That night, Theresa lay awake for a long time. It could be a coincidence. Someone, a long time ago, could have written that note and thrown it out, or dropped it someplace far away, and a bird could have found it to use in building its nest. Birds did that. It could be that the note had nothing to do with her, but… Theresa slid her hand under the pillow and touched the small bit of paper, but… it could be that it did because she had to admit that ignoring them wouldn’t be enough.

Grandma Lou didn’t consider anyone to be sick unless there was a measurable fever involved. Theresa tried to convince her that she was too sick to go to school on Tuesday and again on Wednesday, but she couldn’t do anything to change the reading on the thermometer that Grandma Lou seemed to have ever at the ready. So, off to school she went. It was an especially miserable week for Theresa. Monday morning, all the kids on the bus had waited for her to sit down and then they all moved to the opposite side, to balance the load somebody said. She trudged the long road to and from the bus day after day, all the way wondering what new taunt or trick they would think of next on top of the usual name-calling, cow mooing, and pig sounds. Theresa managed to ignore all of it.

On Thursday, one of the quietest girls sat down next to Theresa on the bus. This was very unusual and made Theresa nervous, but she smiled at the girl because she couldn’t remember this one calling her names or anything directly.

The quiet girl leaned toward Theresa and whispered, “Your epidermis shows when you walk, we’ve all seen it when you get off the bus.” Then the girl jumped up and went back to sit with the others.

Theresa broke out in a cold sweat, and she could hear them all laughing and giggling behind her. She didn’t understand. She turned it over and over in her mind trying to figure it out. Epidermis just means skin, but it must mean something else, too. It must mean something really bad. It took all of Theresa’s strength and willpower to step down off the bus at her stop. She stood completely still waiting for the bus to pull away. Even so, several of the kids shouted, “We can see it, we see it,” out of the open windows as the bus drove away.

By Friday afternoon, Theresa had decided that she had to do something; she couldn’t ignore them anymore.

Theresa moped around the house all day Saturday. She roamed from room to room feeling dissatisfied and sighing out loud. Nothing held her interest. She couldn’t get her mind on a book or television. Finally, Grandma Lou told Theresa to go outside and get some air. She said maybe that would cure her of the “doldrums.”

Theresa went out on the back porch and sat down on the top step. She knew Monday would come no matter how much she wished it wouldn’t, but she dreaded it so that she couldn’t think of anything else. Then her sight focused on the tool shed, and the thought of the bird’s nest hidden inside interested her enough to move her to cross the yard and pull open the wooden door. Again she stepped inside and waited for her eyes to adjust to the dimness of the interior. Once they had, she moved toward the wall of shelves and saw the nest resting on the top one exactly as she had left it.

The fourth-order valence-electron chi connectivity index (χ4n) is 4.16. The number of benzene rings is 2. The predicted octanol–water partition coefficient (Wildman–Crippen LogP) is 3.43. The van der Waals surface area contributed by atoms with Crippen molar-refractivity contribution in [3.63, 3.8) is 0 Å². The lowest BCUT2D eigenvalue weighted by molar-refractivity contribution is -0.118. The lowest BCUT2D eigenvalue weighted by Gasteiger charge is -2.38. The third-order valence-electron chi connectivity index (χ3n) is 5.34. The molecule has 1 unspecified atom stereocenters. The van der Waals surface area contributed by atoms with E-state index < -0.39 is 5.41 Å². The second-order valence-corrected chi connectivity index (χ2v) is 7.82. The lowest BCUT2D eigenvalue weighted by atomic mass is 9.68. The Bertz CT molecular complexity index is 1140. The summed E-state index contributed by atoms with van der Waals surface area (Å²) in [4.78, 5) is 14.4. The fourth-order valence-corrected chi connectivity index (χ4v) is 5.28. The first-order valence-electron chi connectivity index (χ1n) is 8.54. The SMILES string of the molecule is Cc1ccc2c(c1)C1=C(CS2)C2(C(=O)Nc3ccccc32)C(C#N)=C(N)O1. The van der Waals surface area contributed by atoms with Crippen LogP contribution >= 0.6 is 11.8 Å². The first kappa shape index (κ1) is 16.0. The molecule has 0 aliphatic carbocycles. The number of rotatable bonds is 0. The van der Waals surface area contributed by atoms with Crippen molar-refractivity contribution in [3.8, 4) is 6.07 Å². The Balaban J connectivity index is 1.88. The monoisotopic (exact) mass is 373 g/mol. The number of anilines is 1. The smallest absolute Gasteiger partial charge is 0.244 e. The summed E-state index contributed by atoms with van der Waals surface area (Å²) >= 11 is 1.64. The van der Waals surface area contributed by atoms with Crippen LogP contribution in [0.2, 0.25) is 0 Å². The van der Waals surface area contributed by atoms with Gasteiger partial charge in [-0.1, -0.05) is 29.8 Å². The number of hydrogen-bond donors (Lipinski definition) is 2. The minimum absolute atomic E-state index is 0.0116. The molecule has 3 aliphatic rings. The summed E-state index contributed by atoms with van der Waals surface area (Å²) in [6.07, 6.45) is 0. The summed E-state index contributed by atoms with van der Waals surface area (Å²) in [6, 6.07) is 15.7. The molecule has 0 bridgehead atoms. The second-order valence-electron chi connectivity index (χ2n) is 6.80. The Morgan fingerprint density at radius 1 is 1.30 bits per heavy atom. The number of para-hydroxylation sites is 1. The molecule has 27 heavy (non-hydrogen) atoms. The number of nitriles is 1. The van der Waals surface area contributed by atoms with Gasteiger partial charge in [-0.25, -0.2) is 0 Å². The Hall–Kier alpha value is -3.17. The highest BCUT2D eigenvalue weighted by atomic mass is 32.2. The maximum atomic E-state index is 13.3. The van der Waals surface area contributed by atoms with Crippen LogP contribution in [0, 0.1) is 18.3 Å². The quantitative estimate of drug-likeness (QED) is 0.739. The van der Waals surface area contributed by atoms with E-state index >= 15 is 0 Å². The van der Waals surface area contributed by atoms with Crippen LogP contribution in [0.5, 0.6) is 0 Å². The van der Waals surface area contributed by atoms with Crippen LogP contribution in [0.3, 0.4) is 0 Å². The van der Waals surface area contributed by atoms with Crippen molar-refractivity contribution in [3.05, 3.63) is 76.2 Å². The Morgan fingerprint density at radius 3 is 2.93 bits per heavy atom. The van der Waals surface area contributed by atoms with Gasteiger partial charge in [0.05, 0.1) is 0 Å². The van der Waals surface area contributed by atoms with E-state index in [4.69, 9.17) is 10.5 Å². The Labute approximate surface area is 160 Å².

She wished there would be something, that something would happen to, at least, help her feel that she wasn’t so alone. She reached up and lifted it down, feeling silly to even admit to her self that she was hoping for another note to be tucked inside. There was nothing in the bird’s nest. Theresa looked at it for several minutes, remembering the day she had found it. It all seemed comforting now in some strange way. At least someone somewhere had once felt the same way she did.

She was holding the nest in her right hand and lifting it upward to return it to the top shelf when she noticed how cluttered and dirty the shelf was. She pushed some of the bottles over to make more room and brushed the shelf lightly with her free hand to remove some of the dust. It seemed fitting to make a cleaner place of honor for the nest to sit. As she brushed, a small piece of paper floated down from the shelf and fluttered to the floor. Theresa drew in her breath sharply and bent down to pick up the stiff and yellowed piece of paper.

Theresa asked Grandma Lou if she could bake some cookies to take to school with her on Monday. She wanted to bake them all by herself to share with her friends. They had loved the ginger cookies so much before. She thought it would be nice to take a batch she had personally made just for them.

Grandma Lou said, “Of course you can bake some cookies. I’m just glad you thought of something you want to do. See what wonders fresh air can do. Cured those doldrums right up.”

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Melody Lindsey lives with her husband and son in the Appalachian Mountains of Western North Carolina. She teaches English at Blue Ridge Community College. E-mail: melody3[at]mchsi.com.